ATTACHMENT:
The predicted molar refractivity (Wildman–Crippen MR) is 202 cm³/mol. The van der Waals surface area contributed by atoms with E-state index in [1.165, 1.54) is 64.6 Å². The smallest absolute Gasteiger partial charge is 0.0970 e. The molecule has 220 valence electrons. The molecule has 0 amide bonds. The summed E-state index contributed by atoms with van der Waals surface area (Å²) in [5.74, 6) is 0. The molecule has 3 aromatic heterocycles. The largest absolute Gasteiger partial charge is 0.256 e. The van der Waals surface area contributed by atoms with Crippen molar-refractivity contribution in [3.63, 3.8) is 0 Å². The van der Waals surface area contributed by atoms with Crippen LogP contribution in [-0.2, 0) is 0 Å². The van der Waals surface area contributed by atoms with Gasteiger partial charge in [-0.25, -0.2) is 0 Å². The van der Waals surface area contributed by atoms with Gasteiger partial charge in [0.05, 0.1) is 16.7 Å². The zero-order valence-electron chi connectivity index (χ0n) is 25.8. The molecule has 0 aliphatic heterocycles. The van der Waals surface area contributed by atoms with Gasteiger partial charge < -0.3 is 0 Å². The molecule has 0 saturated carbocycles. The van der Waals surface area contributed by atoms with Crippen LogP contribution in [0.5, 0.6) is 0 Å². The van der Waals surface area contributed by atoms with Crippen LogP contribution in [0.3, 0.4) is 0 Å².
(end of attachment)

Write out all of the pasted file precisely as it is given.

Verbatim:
The predicted molar refractivity (Wildman–Crippen MR) is 202 cm³/mol. The van der Waals surface area contributed by atoms with E-state index in [1.165, 1.54) is 64.6 Å². The smallest absolute Gasteiger partial charge is 0.0970 e. The molecule has 220 valence electrons. The molecule has 0 amide bonds. The summed E-state index contributed by atoms with van der Waals surface area (Å²) in [5.74, 6) is 0. The molecule has 3 aromatic heterocycles. The largest absolute Gasteiger partial charge is 0.256 e. The van der Waals surface area contributed by atoms with Crippen molar-refractivity contribution in [3.63, 3.8) is 0 Å². The van der Waals surface area contributed by atoms with Crippen LogP contribution in [-0.2, 0) is 0 Å². The van der Waals surface area contributed by atoms with Gasteiger partial charge in [-0.25, -0.2) is 0 Å². The van der Waals surface area contributed by atoms with Gasteiger partial charge in [0.05, 0.1) is 16.7 Å². The zero-order valence-electron chi connectivity index (χ0n) is 25.8. The molecule has 0 aliphatic heterocycles. The van der Waals surface area contributed by atoms with Gasteiger partial charge < -0.3 is 0 Å². The molecule has 0 saturated carbocycles. The van der Waals surface area contributed by atoms with Crippen LogP contribution in [0.5, 0.6) is 0 Å². The van der Waals surface area contributed by atoms with Crippen LogP contribution in [0.3, 0.4) is 0 Å².